Ultimately, having answers about past endings can help us maintain our identity and learn something about the behaviour of ourselves and others. This is partly the reason why we often feel like we are better at picking partners with age. Similarly, many elderly people take a more relaxed view about death than younger people – they have often lost several loved ones and have had to find closure in doing so.

Individual differences

The need for closure exists on a scale – with some more prone to seek it than others. Some people even have a desire to avoid closure at all cost. This could be because they don’t want to end up feeling guilty, rejected or criticised by others. Vagueness has its advantages, as soon as you have established exactly what happened, you are also subject to criticism – from yourself and others.

But even among people with a similar need for closure, what may be a satisfactory answer to one person will not be sufficient for another. Every person’s need for closure is different and appears to vary as a function of the situation as well as personality characteristics and values. When we are under stress for example, our need for closure increases.

How to get closure

Research indicates that certain types of personalities are different in the ways they approach closure. One study found that people who prefer order and predictability – having a more rigid way of thinking and a low tolerance for ambiguity – struggle when they are unable to find the answers to help them move on. In contrast, people who are more open minded, creative and comfortable with ambiguity are better able to cope with not achieving closure.

Psychologists have also found that people who are consistently able to find closure usually have value systems that can easily incorporate answers to validate their world view. A religious ideology, for example, explains many questions as “God’s will”, with no further explanation necessary.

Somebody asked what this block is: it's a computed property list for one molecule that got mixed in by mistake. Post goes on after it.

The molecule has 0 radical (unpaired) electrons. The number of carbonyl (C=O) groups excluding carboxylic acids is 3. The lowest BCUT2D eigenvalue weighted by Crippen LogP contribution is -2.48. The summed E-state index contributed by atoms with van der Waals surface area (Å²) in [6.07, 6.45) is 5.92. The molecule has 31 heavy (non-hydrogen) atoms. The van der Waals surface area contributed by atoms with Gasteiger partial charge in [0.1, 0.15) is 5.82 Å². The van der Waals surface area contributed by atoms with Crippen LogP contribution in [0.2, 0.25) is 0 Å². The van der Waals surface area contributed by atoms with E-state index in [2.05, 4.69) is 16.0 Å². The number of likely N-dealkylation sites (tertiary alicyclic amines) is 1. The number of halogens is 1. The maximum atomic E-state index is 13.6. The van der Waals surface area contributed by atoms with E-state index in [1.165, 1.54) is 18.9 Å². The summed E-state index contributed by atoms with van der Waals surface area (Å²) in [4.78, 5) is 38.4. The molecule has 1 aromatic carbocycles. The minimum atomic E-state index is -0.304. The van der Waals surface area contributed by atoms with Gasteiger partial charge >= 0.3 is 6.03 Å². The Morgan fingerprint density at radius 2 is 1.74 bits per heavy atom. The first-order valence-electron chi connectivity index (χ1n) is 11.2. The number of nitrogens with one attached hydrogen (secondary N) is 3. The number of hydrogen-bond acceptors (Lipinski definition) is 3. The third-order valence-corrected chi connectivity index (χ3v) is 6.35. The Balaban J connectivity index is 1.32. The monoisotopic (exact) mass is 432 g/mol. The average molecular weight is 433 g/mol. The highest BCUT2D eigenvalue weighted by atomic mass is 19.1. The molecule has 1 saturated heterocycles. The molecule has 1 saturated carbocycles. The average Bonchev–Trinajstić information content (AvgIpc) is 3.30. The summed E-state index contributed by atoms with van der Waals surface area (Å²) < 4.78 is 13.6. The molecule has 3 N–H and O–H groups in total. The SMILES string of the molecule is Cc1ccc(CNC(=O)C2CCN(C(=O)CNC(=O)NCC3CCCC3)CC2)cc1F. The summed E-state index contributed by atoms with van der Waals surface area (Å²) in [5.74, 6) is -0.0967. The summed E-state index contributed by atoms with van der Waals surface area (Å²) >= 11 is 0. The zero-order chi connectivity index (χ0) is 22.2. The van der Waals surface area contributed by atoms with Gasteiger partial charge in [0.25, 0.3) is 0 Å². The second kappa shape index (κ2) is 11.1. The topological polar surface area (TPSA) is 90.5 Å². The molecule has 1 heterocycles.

Individual differences in the need and ability to achieve closure can also play a crucial role in the potentially detrimental effects of not obtaining closure. This includes psychological distress, such as feelings of anxiety and depression, with individuals questioning themselves – in particular their judgements, skills and abilities.

What to do

So what are you to do if someone ghosts you? It is important to remember that you are in charge of obtaining closure – you can’t really get others to do it for you. Even if you get an ex-partner to talk about what went wrong in the relationship, there’s no way of really knowing that they are being honest or correct in their assessment.

A good starting point is therefore to take responsibility for your own actions and interpret those of others as best you can. If someone doesn’t want to communicate with you, that says something too. You also have to accept that you may never have the perfect answer. But you can nevertheless give yourself some time to be sad, try to figure out what happened and finally learn and move on. Research has also shown that a type of writing that allows people to examine their loss through a redemptive lens without blame and which focuses on the positives can be useful useful in helping achieve closure, whereas simply writing and searching for meaning has been found to be ineffective.

Ultimately, closure is a complicated cognitive process and the key is learning to live with the ambiguity when it cannot be achieved. Sometimes, things go wrong and although it does not feel fair, and it is very hurtful, life goes on.

Last year, after ending a long term relationship, I found myself being ignored and receiving too much attention, all at the same time. It was a few months post-breakup and I went on a date with a guy I had been texting for a few weeks. After the date, I never heard from him again. We had a fine time—he wasn’t a soul mate—but I felt rejected and found myself desperately wanting an explanation for his behavior.

Then my ex started reaching out to me again under the guise of moving on. I recognized the same behavior from my ex in myself—we both wanted to be comforted by the person who’d hurt us. We wanted closure.

I realized then that people often desire to “tie up loose ends at the end of relationships,” though I’m not sure life works that way. Closure sounds like an appealing fix to all of life’s messy problems, yet it may be the very thing holding us back from true peace. It’s a question worth exploring: When is closure helpful, and when is it hurtful?

Accept That the Relationship Is Over

It’s common to desire to reach out and find some sort of neat ending to complicated situations, especially when we didn’t choose for a relationship to end. But the truth is, we’re not actually searching for closure; we’re searching for answers. And we want an opportunity to change the outcome of the situation.